Retinal Conditions that Affect Peripheral Vision

May 17, 2018 @ 09:57 AM — by Retina Associates, P.A.
Tagged with: Retinal Conditions

Tunnel visionPeripheral vision is what appears at the sides of your field of view while looking straight ahead. It is an important component of good vision and is vital to your health and safety.

Those with peripheral field deficit, or tunnel vision, are at greater risk because they cannot see potential dangers approaching from the sides while walking, driving, and playing sports.

The ophthalmology physicians at Retina Associates, P.A., serving those in Kansas City, MO and surrounding areas, regularly see patients with tunnel vision. They would like to share with you some retinal conditions that affect peripheral vision.


Those with poor peripheral vision are sometimes unaware of it. Those who do have symptoms feel as though they are looking down a long narrow tube. They may also notice that they do not see as well as they should in dim light and experience difficulties finding their way while walking.


The causes of peripheral field deficit can be classified as either retinal or nonretinal in nature. The retina is a light-sensitive layer of cells in the back of the eye that sends visual signals through the optic nerve to the brain.

Retinal Conditions that Affect Peripheral Vision

At least two causes of peripheral field deficit can be traced directly to the retina.

Retinitis Pigmentosa

Retinitis pigmentosa is a rare genetic condition that causes the retina to gradually degenerate. It typically causes loss of peripheral and night vision, and eventually, blindness. It only occurs in about 0.025 percent of the population.

It generally makes its first appearance in those who are age 20 and over. Although there is no cure for this condition, patients may be treated with retinal implants, electrical stimulation therapy, and other technological innovations currently in development.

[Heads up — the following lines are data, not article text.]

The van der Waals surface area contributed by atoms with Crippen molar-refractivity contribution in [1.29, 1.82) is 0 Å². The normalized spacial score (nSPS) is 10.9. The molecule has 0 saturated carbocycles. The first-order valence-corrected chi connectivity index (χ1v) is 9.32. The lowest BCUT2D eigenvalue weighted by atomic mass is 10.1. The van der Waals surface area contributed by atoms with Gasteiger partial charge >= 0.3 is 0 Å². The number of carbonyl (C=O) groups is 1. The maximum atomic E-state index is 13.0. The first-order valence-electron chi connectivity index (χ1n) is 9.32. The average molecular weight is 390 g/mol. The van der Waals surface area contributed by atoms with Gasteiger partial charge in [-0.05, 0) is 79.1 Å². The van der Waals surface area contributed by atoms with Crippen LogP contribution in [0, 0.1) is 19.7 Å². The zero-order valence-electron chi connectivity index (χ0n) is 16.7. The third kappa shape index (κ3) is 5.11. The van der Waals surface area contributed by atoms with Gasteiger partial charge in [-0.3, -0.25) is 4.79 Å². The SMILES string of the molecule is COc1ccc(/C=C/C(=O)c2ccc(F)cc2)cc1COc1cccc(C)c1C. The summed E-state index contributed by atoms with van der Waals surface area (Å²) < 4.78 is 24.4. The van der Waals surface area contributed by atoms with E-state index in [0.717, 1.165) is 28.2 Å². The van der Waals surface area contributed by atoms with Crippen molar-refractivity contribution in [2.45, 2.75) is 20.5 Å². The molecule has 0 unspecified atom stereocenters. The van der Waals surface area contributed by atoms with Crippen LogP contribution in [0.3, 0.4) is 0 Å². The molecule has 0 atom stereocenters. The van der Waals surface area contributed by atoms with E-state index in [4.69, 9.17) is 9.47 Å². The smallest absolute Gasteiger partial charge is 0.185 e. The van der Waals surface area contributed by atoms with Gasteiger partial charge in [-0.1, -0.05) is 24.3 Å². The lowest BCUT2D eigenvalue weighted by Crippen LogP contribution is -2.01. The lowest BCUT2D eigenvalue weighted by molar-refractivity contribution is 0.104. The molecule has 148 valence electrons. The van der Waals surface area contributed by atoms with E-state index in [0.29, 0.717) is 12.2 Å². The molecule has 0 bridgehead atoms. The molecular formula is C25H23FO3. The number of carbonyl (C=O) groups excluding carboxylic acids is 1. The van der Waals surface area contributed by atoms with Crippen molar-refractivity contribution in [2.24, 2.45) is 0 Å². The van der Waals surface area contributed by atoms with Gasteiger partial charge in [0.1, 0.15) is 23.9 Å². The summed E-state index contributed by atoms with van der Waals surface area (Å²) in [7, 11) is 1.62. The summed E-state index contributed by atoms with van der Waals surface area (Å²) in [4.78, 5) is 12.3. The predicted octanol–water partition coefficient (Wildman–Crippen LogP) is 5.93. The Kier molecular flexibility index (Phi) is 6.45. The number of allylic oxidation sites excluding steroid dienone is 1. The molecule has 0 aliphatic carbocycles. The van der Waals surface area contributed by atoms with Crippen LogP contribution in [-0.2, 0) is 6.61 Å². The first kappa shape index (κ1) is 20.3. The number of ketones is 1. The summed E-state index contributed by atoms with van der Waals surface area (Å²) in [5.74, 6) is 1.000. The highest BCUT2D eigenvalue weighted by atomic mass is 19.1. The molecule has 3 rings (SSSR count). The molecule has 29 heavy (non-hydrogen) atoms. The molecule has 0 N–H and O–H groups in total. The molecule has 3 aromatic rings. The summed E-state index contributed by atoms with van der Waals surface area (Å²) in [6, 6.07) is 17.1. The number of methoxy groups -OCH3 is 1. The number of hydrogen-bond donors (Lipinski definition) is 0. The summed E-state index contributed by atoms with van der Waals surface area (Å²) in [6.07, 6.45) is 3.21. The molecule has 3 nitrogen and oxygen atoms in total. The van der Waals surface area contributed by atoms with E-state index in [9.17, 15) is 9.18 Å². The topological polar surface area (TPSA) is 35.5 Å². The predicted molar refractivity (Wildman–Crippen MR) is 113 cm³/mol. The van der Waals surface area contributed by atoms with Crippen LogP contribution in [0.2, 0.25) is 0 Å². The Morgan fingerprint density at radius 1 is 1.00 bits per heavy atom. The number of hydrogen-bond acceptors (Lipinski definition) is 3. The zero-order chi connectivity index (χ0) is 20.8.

Detached Retina

A detached retina is a much more common and serious, but fortunately treatable, condition that arises when the retina becomes separated from its base.

The first signs the patient notices are spots, floaters, and flashes of light, followed by blurry vision. It can also cause loss of peripheral vision in the form of a shadow extending across the visual field. There are many possible causes, including injury to the face or head, eye surgery, tumors, and pathological conditions.

A detached retina is a true medical emergency that requires immediate attention. Ophthalmologists can treat it in most cases with surgical repair, but waiting can result in permanent loss of vision in that eye. Though not completely preventable, wearing protective eyewear whenever eye injury is possible is highly recommended.

Nonretinal Conditions that Affect Peripheral Vision

Several conditions that do not directly relate to the retina can cause tunnel vision.

  • Brain damage: Arising from a head injury, stroke, or disease.
  • Glaucoma: Increased pressure within the eye.
  • Eye strokes or occlusions: Blockage of blood to the eye’s internal structures.
  • Optic neuritis: One of several conditions that can cause neurological damage.
  • Papilledema: Intracranial pressure-induced compression of the optic nerve head.

Do Not Wait

See your eye doctor as soon as you notice any symptoms of tunnel vision. It can be indicative of not only a serious eye condition, but also a grave underlying health problem. Waiting could potentially result in permanent loss of sight.

Contact Us

Patients that have questions about their peripheral vision or any of the other eye conditions we treat are encouraged to make an appointment with us. You can visit us at any of our locations in Greater Kansas City, Topeka, Sedalia, and surrounding areas. Just email or call us at (913) 831-7400.

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